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« on: October 27, 2004, 07:40:27 PM »

Every journey begins with a single step.  The quote is trite but is most appropriate for someone who has decided to pursue a career in Cisco networking.  In order to begin the Cisco journey, the first step real step is the CCNA exam.  Unless they are extremely fortunate and have someone (an employer or educator) to offer guidance, chances are the beginning networker will be taking this first exam on their own.  The CCNA exam certification guides from Cisco Press offer the guidance they need to take that first step.  In recent years, Cisco has made it even easier on the novice by dividing the material into two separate exams.  CCNA candidates also have the money-saving option of getting their CCNA the good old-fashioned way: as a single exam.

I chose the Cisco Press books because I‘«÷d learned that if you want to get the right material weighting for a Cisco exam, it‘«÷s best to pick your apples right off of the tree.  In my previous experience, Cisco Press books had a tendency to be somewhat dry but I quickly learned that this misconception is no longer true.  I found that the author, Wendell Odom, brings a friendly approach to the material that makes it quite readable.  His examples are handled very well and his explanations are good.  He doesn‘«÷t write in the ‘«£just-the-facts-ma‘«÷am‘«ō way that tends to be the norm in technical books, so I will definitely be looking for titles by him in the future.  

As the name implies, the CCNA INTRO Exam Certification Guide ISBN: 1-58720-094-5) covers the material required for the INTRO exam (640-821), which covers basic-yet-essential networking theory.  The book, which is about 600 pages, is divided into 6 parts:  Networking Fundamentals, Operating Cisco Devices, LAN Switching, TCP/IP, Wide-Area Networking and Final Preparation.  The book approaches this material in a very shallow way.  Without going into too much depth on most topics, it covers a very broad range of material.  If you are studying for the single CCNA exam, you can bounce back and forth between this book and the ICND book, reading the basics in this book then going to the ICND book for the nitty-gritty details.  The one exception to the rule is the topic of IP Addressing, which is covered entirely within this title.  Probably the most important topic in this book, it is very well explained and there are plenty of practice IP addressing exercises on the CD.  This book covers the material adequately for a beginner who is just learning the networking principals.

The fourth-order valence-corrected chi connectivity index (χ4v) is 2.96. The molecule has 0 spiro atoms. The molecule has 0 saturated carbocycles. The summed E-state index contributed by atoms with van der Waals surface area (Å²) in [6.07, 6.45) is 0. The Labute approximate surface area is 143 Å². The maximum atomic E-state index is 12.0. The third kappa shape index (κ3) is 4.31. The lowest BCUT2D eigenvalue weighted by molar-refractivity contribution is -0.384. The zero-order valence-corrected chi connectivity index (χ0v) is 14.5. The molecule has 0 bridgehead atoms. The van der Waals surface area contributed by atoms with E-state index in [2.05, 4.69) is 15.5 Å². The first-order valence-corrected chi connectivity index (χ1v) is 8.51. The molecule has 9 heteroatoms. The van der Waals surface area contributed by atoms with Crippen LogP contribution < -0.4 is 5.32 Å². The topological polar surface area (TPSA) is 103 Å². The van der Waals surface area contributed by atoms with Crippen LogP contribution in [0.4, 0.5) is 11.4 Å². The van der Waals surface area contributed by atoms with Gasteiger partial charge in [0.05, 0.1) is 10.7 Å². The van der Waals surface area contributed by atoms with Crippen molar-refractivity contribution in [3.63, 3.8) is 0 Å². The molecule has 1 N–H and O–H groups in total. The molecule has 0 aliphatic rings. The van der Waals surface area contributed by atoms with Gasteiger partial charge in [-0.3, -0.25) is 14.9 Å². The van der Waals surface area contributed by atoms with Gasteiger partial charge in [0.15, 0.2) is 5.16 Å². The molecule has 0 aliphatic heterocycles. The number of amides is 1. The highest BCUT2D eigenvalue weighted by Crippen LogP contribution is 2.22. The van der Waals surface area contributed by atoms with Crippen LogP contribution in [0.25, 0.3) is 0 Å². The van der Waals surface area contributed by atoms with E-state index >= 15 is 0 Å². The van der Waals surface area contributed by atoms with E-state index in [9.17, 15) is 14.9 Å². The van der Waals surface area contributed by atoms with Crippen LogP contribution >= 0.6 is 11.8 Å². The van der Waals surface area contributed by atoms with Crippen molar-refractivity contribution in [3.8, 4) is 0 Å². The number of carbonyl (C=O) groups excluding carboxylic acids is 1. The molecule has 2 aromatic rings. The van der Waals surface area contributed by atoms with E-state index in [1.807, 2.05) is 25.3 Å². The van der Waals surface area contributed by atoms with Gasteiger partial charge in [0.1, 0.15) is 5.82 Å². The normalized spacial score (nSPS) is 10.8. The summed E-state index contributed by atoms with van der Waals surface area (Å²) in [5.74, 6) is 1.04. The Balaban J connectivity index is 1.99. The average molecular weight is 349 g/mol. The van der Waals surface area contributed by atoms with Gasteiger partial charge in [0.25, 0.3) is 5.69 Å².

The CD included with the book has an excellent test bank.  I found it to be very useful in preparing for the test and working through the book.  There were a few answers that were just plain wrong, but I‘«÷ve come to expect a little inaccuracy with my test banks.  The questions are not overly easy, but they‘«÷re also not all that tricky.  They‘«÷re about the right level of difficulty for this exam.  One especially cool feature is the ‘«£Study Saver‘«ō which makes the question bank your screen saver.  Cisco has an affinity for simulation questions on their exams, so it‘«÷s good that they also included the Boson Netsim LE on the CD.  The bad news is that all the functions and labs are not unlocked unless you go through the ‘«£upgrade process‘«ō which consists of downgrading your wallet to the tune of $125, which is supposed to be a great deal compared to what they usually charge.  I didn‘«÷t want to spend a lot of time with what is essentially a simulator demo, but feel free to give it a try.  However, if the interface doesn‘«÷t really make you comfortable, try something else like the Cisco Interactive Mentor CD‘«÷s or one of the many other simulator options out there before shelling out your hard-earned money.  One option that I recommend is finding a few routers (nothing fancy) for a few hundred bucks.  Sure, they‘«÷re more expensive than buying a simulator, but they‘«÷re also more powerful and you can use them as building blocks towards having a live CCNP lab and maybe even a CCIE lab much further down the road.  In addition to the test banks and Netsim, the CD‘«÷s also include PDF versions of the books and 25 IP subnetting practice exercises.

I read this book in preparation for my CCNA recertification.  Since the book is intended for someone fairly new to networking, I experienced a bit of the ‘«£duh‘«ō factor.  However, I was still able to learn a few interesting facts and reinforced a lot of what I already knew.  I used this book in tandem with its ICND counterpart to prepare for the single CCNA exam (640-801).  I was pleased to see that, although the CCNA has been split into 2 books, the author has included a reading plan that allows you to read the 2 books in a back-and-forth order that makes it easy to use the same set of books to study for the single test version.  In closing, I found this book to be very well written and in invaluable tool in preparing for my CCNA recertification.  On my 5 ping scale, I give it 4 pings.

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